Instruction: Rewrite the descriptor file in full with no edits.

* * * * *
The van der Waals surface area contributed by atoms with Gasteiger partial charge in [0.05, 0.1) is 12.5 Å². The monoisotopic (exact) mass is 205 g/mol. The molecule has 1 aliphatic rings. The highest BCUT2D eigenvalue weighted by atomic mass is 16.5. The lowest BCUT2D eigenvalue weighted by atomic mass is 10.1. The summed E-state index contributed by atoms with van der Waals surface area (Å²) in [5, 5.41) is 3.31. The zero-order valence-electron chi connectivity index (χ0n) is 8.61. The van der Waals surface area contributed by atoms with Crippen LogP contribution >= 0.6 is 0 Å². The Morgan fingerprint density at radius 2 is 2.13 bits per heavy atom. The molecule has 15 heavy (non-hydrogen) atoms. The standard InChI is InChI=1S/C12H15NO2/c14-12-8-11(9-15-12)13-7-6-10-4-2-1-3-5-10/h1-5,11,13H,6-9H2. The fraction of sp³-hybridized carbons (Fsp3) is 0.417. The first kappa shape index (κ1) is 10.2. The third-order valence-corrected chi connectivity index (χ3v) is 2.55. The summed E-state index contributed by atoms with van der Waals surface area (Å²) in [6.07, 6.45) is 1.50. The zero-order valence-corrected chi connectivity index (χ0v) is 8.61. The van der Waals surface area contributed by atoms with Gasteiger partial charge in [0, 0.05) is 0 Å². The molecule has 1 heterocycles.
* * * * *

The van der Waals surface area contributed by atoms with Gasteiger partial charge in [0.05, 0.1) is 12.5 Å². The monoisotopic (exact) mass is 205 g/mol. The molecule has 1 aliphatic rings. The highest BCUT2D eigenvalue weighted by atomic mass is 16.5. The lowest BCUT2D eigenvalue weighted by atomic mass is 10.1. The summed E-state index contributed by atoms with van der Waals surface area (Å²) in [5, 5.41) is 3.31. The zero-order valence-electron chi connectivity index (χ0n) is 8.61. The van der Waals surface area contributed by atoms with Crippen LogP contribution >= 0.6 is 0 Å². The Morgan fingerprint density at radius 2 is 2.13 bits per heavy atom. The molecule has 15 heavy (non-hydrogen) atoms. The standard InChI is InChI=1S/C12H15NO2/c14-12-8-11(9-15-12)13-7-6-10-4-2-1-3-5-10/h1-5,11,13H,6-9H2. The fraction of sp³-hybridized carbons (Fsp3) is 0.417. The first kappa shape index (κ1) is 10.2. The third-order valence-corrected chi connectivity index (χ3v) is 2.55. The summed E-state index contributed by atoms with van der Waals surface area (Å²) in [6.07, 6.45) is 1.50. The zero-order valence-corrected chi connectivity index (χ0v) is 8.61. The van der Waals surface area contributed by atoms with Gasteiger partial charge in [0, 0.05) is 0 Å². The molecule has 1 heterocycles.